How TinyEYE moved online speech therapy from the big “no” to the worldly “yes”Jackie Gill - February 18, 2020
Imagine you’re Christopher, and you desperately need speech therapy.
You’re a young student living in a remote Northern Saskatchewan community. You have a severe stutter that makes it hard to get a word out. And although you have a speech therapist, she’s only able to visit once in a while – when the roads are good.
Just to get there, she has to drive for hours. Because the drive is so long, your case might be the only one she deals with that day. But without her help, how will you interact with the people – and the world – around you?
“My heart aches for Christopher,” says Marnee Brick. Brick was Christopher’s speech therapist, based hundreds of kilometers away in Saskatoon. “If only I could be there with him, I could change his life. But he lived so far away.”
Christopher was one of many remote cases that Brick had in her schedule. It’s cases like his that prompted her and her brother Greg Sutton to create TinyEYE Therapy Services, a custom-built online therapy platform that connects speech therapists to students who need support via video – meaning students like Christopher get the help they need, no matter where in the world they live.
That was 15 years ago, in 2005. Since then, the sibling co-founders and their team have delivered over half a million therapy sessions to more than 20,000 kids, in five languages and 12 countries.
“In doing so, we help schools stay in compliance and deliver what they’re accountable for,” says Sutton. “But much more importantly, we help the children achieve their best life to build smiles, mend spirits and engage them in their lives.”
So why did starting the business almost cost Brick her professional license?
Video calling before video calling
Back in 2005, the internet looked very different. YouTube had just launched its service and posted its first video: Me at the zoo. Skype was audio-only, though major instant messaging clients like MSN Messenger and AIM enabled webcam chats just a couple of years earlier.
Heck, the first iPhone hadn’t even been released. In fact, Apple was just introducing the iPod Video.
“Online video was Star Trek. That was something you saw in movies but not in reality, and certainly not in a classroom or in a school setting.”
– Greg Sutton, CEO and co-founder of TinyEYE
At the time, Brick was a practicing speech therapist who was increasingly fed up with the amount of time she spent traveling back and forth from far-away schools to deliver a service that children badly needed. “She spent half her days driving, only a small part of her day seeing kids and then all her evenings doing paperwork. It just seemed incredibly inefficient,” Sutton says.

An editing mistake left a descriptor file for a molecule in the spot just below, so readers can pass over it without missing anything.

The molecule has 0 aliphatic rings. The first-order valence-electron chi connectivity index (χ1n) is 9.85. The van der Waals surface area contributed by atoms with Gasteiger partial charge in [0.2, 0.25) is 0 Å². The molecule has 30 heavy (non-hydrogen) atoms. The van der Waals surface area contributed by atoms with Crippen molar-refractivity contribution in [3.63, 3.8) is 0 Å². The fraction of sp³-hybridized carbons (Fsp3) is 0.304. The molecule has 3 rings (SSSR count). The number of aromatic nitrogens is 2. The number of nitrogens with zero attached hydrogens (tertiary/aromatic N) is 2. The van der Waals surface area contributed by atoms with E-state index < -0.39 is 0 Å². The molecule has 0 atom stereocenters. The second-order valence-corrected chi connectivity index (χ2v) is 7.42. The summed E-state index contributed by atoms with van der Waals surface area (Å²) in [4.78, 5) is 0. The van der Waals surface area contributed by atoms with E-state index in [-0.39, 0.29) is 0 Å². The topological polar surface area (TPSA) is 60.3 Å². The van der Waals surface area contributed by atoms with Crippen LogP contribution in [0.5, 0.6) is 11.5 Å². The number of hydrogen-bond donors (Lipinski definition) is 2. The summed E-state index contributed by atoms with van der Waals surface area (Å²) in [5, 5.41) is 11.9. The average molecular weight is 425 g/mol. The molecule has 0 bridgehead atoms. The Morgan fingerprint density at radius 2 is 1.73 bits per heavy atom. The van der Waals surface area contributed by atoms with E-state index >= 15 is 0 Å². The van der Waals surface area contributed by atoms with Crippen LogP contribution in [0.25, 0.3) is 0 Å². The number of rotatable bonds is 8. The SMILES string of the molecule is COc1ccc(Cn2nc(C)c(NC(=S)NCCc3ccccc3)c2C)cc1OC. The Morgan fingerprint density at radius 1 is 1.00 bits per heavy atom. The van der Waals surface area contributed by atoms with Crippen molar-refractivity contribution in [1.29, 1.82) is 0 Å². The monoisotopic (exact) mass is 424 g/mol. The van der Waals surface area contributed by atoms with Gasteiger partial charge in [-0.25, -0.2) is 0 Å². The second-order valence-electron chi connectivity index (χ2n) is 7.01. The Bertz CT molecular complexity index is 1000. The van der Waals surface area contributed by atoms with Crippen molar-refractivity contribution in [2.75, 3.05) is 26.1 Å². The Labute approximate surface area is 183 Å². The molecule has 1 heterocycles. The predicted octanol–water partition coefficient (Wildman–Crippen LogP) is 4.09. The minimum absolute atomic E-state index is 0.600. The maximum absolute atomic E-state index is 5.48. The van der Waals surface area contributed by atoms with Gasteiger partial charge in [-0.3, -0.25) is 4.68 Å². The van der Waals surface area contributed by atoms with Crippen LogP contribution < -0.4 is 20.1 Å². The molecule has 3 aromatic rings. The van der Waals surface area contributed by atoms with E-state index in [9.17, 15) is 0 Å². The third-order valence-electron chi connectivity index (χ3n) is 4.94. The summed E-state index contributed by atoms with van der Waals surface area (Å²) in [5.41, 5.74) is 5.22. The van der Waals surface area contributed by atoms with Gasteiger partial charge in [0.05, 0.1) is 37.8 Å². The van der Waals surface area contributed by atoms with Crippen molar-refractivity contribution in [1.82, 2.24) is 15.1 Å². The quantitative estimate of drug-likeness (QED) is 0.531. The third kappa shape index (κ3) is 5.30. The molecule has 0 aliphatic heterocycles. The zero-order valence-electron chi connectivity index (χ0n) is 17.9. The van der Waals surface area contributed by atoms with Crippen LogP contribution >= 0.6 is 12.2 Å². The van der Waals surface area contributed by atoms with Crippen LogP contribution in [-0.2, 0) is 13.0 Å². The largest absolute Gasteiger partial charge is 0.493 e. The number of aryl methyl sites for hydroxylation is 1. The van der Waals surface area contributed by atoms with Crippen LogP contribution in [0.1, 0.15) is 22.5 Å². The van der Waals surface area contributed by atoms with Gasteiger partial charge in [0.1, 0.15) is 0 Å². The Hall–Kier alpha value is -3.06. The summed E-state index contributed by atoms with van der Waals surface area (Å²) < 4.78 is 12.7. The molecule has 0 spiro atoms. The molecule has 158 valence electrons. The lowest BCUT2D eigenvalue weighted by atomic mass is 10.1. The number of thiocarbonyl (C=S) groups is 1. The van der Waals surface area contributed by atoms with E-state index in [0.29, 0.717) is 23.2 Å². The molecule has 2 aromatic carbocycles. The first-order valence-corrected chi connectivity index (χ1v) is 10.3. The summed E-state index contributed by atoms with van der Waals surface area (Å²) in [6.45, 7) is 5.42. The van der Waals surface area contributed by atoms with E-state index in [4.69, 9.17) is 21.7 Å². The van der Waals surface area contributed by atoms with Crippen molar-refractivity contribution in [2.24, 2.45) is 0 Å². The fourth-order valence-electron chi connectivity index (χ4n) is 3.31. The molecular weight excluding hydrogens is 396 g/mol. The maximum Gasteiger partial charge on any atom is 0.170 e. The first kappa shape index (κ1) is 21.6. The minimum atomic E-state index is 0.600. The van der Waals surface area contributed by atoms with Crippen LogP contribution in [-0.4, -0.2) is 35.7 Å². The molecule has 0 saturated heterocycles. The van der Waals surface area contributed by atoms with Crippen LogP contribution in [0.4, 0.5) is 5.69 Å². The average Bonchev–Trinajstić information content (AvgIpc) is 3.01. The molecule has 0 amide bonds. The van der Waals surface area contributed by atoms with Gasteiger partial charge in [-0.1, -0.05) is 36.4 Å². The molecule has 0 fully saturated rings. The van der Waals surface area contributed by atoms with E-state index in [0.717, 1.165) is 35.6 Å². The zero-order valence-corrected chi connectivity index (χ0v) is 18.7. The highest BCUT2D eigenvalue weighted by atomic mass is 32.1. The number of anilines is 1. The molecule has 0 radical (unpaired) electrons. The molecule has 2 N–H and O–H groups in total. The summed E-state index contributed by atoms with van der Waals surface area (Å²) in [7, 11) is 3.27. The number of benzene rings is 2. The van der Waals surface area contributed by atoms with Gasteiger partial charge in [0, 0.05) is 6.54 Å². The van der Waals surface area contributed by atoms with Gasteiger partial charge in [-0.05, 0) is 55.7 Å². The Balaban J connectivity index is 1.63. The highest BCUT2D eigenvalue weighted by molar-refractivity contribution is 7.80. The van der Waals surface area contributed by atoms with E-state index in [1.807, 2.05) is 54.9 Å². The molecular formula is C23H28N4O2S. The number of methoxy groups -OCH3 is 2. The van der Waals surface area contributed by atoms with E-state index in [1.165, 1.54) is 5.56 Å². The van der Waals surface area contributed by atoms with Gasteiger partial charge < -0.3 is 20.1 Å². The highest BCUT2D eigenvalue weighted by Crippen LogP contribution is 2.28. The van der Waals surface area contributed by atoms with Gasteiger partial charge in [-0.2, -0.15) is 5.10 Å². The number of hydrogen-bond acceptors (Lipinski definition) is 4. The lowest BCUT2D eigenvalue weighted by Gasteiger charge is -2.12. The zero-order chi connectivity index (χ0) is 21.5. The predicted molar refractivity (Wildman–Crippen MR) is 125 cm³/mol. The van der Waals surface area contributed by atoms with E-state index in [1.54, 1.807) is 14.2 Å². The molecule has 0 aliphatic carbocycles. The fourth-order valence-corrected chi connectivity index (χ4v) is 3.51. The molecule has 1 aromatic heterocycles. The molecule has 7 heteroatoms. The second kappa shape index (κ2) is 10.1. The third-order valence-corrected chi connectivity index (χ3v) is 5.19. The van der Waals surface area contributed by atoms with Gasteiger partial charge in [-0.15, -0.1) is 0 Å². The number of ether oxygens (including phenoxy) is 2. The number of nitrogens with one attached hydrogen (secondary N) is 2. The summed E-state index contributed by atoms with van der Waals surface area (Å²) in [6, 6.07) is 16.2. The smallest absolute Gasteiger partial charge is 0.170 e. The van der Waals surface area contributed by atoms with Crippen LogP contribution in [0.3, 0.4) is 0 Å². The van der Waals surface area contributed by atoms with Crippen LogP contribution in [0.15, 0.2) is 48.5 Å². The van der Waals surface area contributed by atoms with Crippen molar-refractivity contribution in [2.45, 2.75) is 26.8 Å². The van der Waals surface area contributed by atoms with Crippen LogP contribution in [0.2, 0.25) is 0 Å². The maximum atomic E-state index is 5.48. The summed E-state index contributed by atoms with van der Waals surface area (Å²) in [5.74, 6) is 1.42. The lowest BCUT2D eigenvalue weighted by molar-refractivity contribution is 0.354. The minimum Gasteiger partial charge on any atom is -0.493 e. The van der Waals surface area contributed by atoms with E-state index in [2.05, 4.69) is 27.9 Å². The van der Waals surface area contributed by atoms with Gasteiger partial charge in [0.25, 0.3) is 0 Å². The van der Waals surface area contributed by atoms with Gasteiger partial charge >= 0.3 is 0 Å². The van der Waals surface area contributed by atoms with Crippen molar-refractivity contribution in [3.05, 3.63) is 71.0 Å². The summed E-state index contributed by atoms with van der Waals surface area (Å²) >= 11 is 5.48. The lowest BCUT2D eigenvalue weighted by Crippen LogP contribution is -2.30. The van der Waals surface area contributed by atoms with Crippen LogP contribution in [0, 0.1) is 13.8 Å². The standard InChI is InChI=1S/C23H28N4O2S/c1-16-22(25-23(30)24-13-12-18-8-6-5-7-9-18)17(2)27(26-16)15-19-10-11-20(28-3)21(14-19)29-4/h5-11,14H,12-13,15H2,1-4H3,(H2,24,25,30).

Sutton was embedded in the technology world as the executive director of the Saskatchewan Advanced Technology Association. With a background in music and writing – he worked as a travel writer for a while, jetting around Southeast Asia, Australia and South America – he fell in love with the way technology enabled creativity.
“Every day I met with tech entrepreneurs and helped them solve their problems,” he says. So when Brick talked about her problems, Sutton had one question: “Why don’t you just beam in?”
“I could be with Christopher every day, and I could help him thrive in his life. As a therapist, that’s what my heart wanted to do.”
– Marnee Brick, President and co-founder of TinyEYE
“Then I could be with Christopher every day, and I could help him thrive in his life. As a therapist, that’s what my heart wanted to do,” Brick says.
The technology didn’t exist yet, though. “Online video was Star Trek. That was something you saw in movies but not in reality, and certainly not in a classroom or in a school setting,” Sutton says. So he learned to code in the evenings and nights. Eventually, he put together a beta version of TinyEYE.
“We had to build everything from the ground up. We ramshackled stuff together with duct tape and bubble gum,” he adds. But it worked.
“The regulations said you could not treat persons with communication disorders through electronic media.”
– Greg Sutton
“We had just a circle on the screen. I moved the circle on my side and it moved on her side. It was like, Eureka! We’ve connected two computers and have movement on a screen,” says Sutton. “The video was horribly delayed and pixelated, but we know we can improve it and figure it out.”
There was just one more thing keeping Brick from Christopher, he says – it came from the province of Saskatchewan itself. “The regulations said you could not treat persons with communication disorders through electronic media.”
Changing hearts and changing minds
Brick and Sutton’s grandfather had a saying: “If no one’s standing up and trying to resist what you’re doing, you’re probably not doing anything worthwhile.”